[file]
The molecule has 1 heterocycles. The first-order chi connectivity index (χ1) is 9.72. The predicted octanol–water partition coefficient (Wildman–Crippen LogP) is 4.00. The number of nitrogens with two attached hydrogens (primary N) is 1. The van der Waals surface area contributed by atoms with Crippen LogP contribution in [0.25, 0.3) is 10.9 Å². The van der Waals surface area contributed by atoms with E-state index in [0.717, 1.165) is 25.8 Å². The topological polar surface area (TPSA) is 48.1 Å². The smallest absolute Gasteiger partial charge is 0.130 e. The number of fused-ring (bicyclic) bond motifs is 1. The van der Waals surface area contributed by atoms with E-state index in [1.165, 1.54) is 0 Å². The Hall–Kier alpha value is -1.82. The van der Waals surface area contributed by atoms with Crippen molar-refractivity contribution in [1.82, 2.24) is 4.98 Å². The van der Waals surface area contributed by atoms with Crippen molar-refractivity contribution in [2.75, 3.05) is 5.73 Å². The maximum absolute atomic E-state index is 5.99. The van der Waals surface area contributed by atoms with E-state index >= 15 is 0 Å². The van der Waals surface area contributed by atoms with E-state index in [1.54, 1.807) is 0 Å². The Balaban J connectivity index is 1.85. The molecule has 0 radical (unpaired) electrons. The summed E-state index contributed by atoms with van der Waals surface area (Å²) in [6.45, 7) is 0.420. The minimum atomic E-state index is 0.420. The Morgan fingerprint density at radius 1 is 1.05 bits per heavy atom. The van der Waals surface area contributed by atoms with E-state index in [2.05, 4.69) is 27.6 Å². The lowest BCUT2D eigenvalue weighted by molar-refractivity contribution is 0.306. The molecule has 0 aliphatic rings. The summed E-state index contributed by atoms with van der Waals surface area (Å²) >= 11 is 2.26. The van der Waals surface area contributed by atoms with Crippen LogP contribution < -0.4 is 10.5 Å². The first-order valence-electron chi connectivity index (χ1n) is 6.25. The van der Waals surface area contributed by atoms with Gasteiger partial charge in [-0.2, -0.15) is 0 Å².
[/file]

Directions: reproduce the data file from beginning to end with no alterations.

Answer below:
The molecule has 1 heterocycles. The first-order chi connectivity index (χ1) is 9.72. The predicted octanol–water partition coefficient (Wildman–Crippen LogP) is 4.00. The number of nitrogens with two attached hydrogens (primary N) is 1. The van der Waals surface area contributed by atoms with Crippen LogP contribution in [0.25, 0.3) is 10.9 Å². The van der Waals surface area contributed by atoms with E-state index in [0.717, 1.165) is 25.8 Å². The topological polar surface area (TPSA) is 48.1 Å². The smallest absolute Gasteiger partial charge is 0.130 e. The number of fused-ring (bicyclic) bond motifs is 1. The van der Waals surface area contributed by atoms with E-state index in [1.165, 1.54) is 0 Å². The Hall–Kier alpha value is -1.82. The van der Waals surface area contributed by atoms with Crippen molar-refractivity contribution in [1.82, 2.24) is 4.98 Å². The van der Waals surface area contributed by atoms with Crippen molar-refractivity contribution in [2.75, 3.05) is 5.73 Å². The maximum absolute atomic E-state index is 5.99. The van der Waals surface area contributed by atoms with E-state index >= 15 is 0 Å². The van der Waals surface area contributed by atoms with E-state index in [1.54, 1.807) is 0 Å². The Balaban J connectivity index is 1.85. The molecule has 0 radical (unpaired) electrons. The summed E-state index contributed by atoms with van der Waals surface area (Å²) in [6.45, 7) is 0.420. The minimum atomic E-state index is 0.420. The Morgan fingerprint density at radius 1 is 1.05 bits per heavy atom. The van der Waals surface area contributed by atoms with E-state index in [2.05, 4.69) is 27.6 Å². The lowest BCUT2D eigenvalue weighted by molar-refractivity contribution is 0.306. The molecule has 0 aliphatic rings. The summed E-state index contributed by atoms with van der Waals surface area (Å²) >= 11 is 2.26. The van der Waals surface area contributed by atoms with Crippen LogP contribution < -0.4 is 10.5 Å². The first-order valence-electron chi connectivity index (χ1n) is 6.25. The van der Waals surface area contributed by atoms with Gasteiger partial charge in [-0.2, -0.15) is 0 Å².